That's a good thing. It hasn't been resurfaced since some time before we moved in. Two years ago they chip-sealed the road from the Shining Creek trailhead to the Blue Ridge Parkway, but the rest of the road is getting worn. I noticed last week that they had resurfaced Lake Logan road, which goes up the West Fork of the Pigeon River on the west side of Cold Mountain.
Today there is a guy with a "STOP" sign standing in the road in front of my yard, controlling the traffic (such as it is). Rocko is protecting me, keeping his ears open since there is often a line of cars stopped out in the road.
It's odd knowing that people actually have a chance to look closely at my house and property. Normally they would be passing at 35 to 45 miles per hour and you really can't get a good look at my yard when you fly by. Not that there's anything to be ashamed of out there; I have tomatoes growing in buckets out by the road with graphite arrow shafts for trellises, but that's just being creative with what you have on hand.
|Two minutes later it was just|
a delicious memory.
Last year I tried to grow tomatoes in the ground, but it was a cold and rainy year. Not only that, but there aren't any nice sunny places where I can plant things, and I hadn't paid attention (when buying seeds) to the length of the period between transplanting and harvesting. Turns out they were fairly long-season tomatoes and thus failed to produce anything before our first frost.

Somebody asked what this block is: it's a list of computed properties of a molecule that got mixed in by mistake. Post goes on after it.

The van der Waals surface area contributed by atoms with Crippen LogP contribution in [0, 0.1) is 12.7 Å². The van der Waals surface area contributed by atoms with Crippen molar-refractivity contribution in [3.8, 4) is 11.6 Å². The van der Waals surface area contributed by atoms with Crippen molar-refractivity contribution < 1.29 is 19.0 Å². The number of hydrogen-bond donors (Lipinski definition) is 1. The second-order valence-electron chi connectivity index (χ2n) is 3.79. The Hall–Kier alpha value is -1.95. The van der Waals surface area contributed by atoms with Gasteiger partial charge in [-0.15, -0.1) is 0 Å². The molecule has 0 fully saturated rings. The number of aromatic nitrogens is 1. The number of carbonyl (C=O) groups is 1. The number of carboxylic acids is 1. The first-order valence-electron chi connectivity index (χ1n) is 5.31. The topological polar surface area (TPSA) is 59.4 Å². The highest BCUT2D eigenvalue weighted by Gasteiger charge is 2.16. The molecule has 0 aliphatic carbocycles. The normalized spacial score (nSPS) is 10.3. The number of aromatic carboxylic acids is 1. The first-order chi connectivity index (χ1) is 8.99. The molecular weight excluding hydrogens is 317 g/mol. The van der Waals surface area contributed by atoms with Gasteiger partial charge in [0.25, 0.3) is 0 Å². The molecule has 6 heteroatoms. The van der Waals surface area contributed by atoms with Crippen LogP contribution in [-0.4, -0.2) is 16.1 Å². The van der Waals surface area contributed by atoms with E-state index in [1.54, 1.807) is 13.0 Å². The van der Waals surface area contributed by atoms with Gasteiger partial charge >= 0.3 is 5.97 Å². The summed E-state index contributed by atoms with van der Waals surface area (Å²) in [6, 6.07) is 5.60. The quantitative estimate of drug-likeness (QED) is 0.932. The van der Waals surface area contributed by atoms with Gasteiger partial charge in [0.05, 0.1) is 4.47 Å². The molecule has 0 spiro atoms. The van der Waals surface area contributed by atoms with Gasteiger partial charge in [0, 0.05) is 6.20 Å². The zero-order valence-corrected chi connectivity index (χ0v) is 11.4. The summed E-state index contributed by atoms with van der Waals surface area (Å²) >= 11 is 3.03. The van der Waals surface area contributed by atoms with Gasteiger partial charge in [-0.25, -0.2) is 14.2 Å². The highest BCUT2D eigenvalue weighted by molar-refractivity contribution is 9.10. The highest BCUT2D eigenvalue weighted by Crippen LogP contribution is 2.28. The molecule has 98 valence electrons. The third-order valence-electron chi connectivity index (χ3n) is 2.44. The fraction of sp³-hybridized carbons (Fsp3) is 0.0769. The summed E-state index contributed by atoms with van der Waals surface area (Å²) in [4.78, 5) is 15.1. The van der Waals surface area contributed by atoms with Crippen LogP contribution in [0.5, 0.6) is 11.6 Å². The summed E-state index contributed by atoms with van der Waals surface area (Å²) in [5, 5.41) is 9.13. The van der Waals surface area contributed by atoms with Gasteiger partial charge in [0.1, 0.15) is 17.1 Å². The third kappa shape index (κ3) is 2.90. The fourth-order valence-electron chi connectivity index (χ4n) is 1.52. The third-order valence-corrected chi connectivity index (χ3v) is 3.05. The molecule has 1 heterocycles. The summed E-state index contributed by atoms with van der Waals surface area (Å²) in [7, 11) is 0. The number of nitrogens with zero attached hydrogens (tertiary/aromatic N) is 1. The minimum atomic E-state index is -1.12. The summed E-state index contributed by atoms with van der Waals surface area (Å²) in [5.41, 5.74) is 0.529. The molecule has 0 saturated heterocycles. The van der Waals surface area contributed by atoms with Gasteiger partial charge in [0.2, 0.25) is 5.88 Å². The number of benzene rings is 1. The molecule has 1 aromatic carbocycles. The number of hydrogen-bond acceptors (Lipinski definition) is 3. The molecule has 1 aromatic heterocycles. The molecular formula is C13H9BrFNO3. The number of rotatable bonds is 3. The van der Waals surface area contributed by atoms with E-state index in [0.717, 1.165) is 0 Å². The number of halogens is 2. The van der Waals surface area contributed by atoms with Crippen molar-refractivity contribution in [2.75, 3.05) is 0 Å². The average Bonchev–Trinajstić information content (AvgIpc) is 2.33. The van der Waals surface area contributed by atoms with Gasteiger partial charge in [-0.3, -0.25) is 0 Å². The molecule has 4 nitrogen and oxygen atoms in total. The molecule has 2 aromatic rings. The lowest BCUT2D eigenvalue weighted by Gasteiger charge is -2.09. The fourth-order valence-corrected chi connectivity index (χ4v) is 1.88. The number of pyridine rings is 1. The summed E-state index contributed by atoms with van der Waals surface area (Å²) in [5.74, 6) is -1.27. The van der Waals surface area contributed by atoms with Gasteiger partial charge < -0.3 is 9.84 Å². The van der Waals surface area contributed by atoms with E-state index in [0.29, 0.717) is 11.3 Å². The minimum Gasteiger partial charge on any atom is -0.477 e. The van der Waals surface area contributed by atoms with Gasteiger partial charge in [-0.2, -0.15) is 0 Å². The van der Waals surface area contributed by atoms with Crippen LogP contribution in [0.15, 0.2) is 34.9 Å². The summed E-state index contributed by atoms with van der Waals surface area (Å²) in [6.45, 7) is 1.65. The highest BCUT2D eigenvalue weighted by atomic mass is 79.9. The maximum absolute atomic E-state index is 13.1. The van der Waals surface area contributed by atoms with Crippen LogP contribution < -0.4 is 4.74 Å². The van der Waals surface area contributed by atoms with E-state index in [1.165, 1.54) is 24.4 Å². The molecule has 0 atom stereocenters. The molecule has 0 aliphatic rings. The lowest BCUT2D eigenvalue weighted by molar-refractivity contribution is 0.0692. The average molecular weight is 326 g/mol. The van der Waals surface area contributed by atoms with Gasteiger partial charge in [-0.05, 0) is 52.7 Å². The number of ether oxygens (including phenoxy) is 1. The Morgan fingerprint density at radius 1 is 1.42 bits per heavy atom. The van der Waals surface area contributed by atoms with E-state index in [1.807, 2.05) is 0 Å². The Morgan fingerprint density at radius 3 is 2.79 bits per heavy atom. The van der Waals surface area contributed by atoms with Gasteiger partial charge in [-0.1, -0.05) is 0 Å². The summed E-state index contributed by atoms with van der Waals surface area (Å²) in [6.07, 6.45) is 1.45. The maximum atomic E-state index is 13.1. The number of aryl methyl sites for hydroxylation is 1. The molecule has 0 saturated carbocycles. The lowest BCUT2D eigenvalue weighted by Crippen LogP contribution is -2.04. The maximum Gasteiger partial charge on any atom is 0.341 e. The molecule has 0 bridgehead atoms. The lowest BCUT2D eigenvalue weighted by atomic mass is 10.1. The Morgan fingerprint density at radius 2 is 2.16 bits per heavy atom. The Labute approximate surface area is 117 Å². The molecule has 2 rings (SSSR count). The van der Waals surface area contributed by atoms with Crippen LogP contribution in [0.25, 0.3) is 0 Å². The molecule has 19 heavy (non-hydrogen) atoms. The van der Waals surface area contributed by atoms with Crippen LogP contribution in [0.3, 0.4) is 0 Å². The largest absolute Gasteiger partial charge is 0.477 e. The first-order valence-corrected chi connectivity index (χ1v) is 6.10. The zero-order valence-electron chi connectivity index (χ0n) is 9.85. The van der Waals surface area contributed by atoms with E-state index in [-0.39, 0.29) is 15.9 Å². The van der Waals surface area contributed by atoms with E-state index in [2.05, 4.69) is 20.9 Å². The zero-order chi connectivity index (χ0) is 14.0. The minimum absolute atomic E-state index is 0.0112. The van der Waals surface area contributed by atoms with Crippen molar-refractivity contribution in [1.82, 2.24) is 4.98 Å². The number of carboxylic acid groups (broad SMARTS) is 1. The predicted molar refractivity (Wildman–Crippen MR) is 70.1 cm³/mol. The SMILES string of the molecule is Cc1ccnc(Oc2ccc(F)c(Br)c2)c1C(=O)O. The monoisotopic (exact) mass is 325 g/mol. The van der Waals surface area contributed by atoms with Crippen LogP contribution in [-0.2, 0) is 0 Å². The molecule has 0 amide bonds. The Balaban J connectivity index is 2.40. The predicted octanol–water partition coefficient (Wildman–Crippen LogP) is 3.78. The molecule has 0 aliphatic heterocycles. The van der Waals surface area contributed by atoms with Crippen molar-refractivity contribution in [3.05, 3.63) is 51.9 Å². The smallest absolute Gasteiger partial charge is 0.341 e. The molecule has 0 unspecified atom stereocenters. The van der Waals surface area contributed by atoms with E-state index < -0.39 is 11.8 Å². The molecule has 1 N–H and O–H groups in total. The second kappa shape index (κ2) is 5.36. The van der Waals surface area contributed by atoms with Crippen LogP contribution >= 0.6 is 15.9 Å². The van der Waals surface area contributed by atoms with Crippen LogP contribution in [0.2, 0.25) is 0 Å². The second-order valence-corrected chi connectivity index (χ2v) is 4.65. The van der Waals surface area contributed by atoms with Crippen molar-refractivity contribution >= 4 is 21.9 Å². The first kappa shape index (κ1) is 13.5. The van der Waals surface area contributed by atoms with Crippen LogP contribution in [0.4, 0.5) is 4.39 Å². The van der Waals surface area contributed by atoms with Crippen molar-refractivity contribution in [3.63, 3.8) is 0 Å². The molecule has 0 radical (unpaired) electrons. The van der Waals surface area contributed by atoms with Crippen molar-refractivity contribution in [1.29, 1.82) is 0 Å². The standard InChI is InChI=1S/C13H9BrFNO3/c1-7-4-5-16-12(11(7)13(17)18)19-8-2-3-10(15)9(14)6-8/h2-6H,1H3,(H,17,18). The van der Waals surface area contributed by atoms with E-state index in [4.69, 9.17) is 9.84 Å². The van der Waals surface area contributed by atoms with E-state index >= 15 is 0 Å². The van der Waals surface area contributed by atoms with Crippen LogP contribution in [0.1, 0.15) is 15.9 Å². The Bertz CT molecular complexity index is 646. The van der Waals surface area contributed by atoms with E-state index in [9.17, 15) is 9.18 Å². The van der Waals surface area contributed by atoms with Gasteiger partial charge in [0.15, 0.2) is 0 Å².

So, this year I went with short-season seeds and containers instead of planting in the ground; flowerpots and eventually old buckets that had sprung leaks. I even got a bucket from work; it got a crack in the bottom and couldn't hold water anymore, so the boss let me have it. Eventually I did buy a large plastic pot for my marigolds, which I keep close to the peppers and tomatoes, but only because I couldn't find something large enough around the house.
Some folks might think it looks kinda funky, or even junky, to have mismatched old buckets for your garden pots, but I think they look just fine. I even found a couple of arrows down in the gully - shot down there by the former neighbors, and missing one flight each - brought them up, cut off the remaining flights, and stuck them in the dirt to provide a little support for the tomatoes.
Corrosion-free graphite shafts, yes sir, that's a mighty fine trellis you've got there, boy. Woof!